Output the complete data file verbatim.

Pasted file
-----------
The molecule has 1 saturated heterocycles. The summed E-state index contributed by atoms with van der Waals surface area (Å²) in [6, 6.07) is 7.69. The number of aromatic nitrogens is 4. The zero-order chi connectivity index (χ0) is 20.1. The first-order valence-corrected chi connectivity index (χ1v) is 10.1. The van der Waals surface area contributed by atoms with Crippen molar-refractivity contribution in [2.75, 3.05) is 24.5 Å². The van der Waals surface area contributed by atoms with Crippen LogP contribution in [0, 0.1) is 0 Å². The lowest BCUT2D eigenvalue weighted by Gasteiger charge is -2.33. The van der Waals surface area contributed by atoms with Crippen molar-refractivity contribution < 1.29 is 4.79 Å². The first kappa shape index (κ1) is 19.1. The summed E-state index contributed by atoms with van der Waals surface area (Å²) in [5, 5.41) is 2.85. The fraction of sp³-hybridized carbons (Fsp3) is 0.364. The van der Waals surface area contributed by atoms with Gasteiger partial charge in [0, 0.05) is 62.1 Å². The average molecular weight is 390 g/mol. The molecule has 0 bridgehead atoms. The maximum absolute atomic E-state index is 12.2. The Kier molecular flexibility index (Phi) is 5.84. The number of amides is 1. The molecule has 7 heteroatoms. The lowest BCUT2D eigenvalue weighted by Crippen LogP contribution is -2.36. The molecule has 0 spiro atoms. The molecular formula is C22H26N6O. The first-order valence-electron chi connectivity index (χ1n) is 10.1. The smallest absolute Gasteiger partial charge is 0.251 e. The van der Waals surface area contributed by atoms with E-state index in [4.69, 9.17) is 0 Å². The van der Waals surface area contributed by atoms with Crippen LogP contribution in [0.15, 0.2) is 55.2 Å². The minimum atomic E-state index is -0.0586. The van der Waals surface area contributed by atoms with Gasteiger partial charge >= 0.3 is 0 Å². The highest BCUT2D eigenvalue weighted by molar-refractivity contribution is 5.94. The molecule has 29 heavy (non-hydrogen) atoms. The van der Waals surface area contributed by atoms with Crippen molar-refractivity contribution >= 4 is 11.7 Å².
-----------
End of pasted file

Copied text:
The molecule has 1 saturated heterocycles. The summed E-state index contributed by atoms with van der Waals surface area (Å²) in [6, 6.07) is 7.69. The number of aromatic nitrogens is 4. The zero-order chi connectivity index (χ0) is 20.1. The first-order valence-corrected chi connectivity index (χ1v) is 10.1. The van der Waals surface area contributed by atoms with Crippen molar-refractivity contribution in [2.75, 3.05) is 24.5 Å². The van der Waals surface area contributed by atoms with Crippen LogP contribution in [0, 0.1) is 0 Å². The lowest BCUT2D eigenvalue weighted by Gasteiger charge is -2.33. The van der Waals surface area contributed by atoms with Crippen molar-refractivity contribution < 1.29 is 4.79 Å². The first kappa shape index (κ1) is 19.1. The summed E-state index contributed by atoms with van der Waals surface area (Å²) in [5, 5.41) is 2.85. The fraction of sp³-hybridized carbons (Fsp3) is 0.364. The van der Waals surface area contributed by atoms with Gasteiger partial charge in [0, 0.05) is 62.1 Å². The average molecular weight is 390 g/mol. The molecule has 0 bridgehead atoms. The maximum absolute atomic E-state index is 12.2. The Kier molecular flexibility index (Phi) is 5.84. The number of amides is 1. The molecule has 7 heteroatoms. The lowest BCUT2D eigenvalue weighted by Crippen LogP contribution is -2.36. The molecule has 0 spiro atoms. The molecular formula is C22H26N6O. The first-order valence-electron chi connectivity index (χ1n) is 10.1. The smallest absolute Gasteiger partial charge is 0.251 e. The van der Waals surface area contributed by atoms with E-state index in [4.69, 9.17) is 0 Å². The van der Waals surface area contributed by atoms with Crippen LogP contribution in [0.15, 0.2) is 55.2 Å². The minimum atomic E-state index is -0.0586. The van der Waals surface area contributed by atoms with Gasteiger partial charge >= 0.3 is 0 Å². The highest BCUT2D eigenvalue weighted by molar-refractivity contribution is 5.94. The molecule has 29 heavy (non-hydrogen) atoms. The van der Waals surface area contributed by atoms with Crippen molar-refractivity contribution >= 4 is 11.7 Å².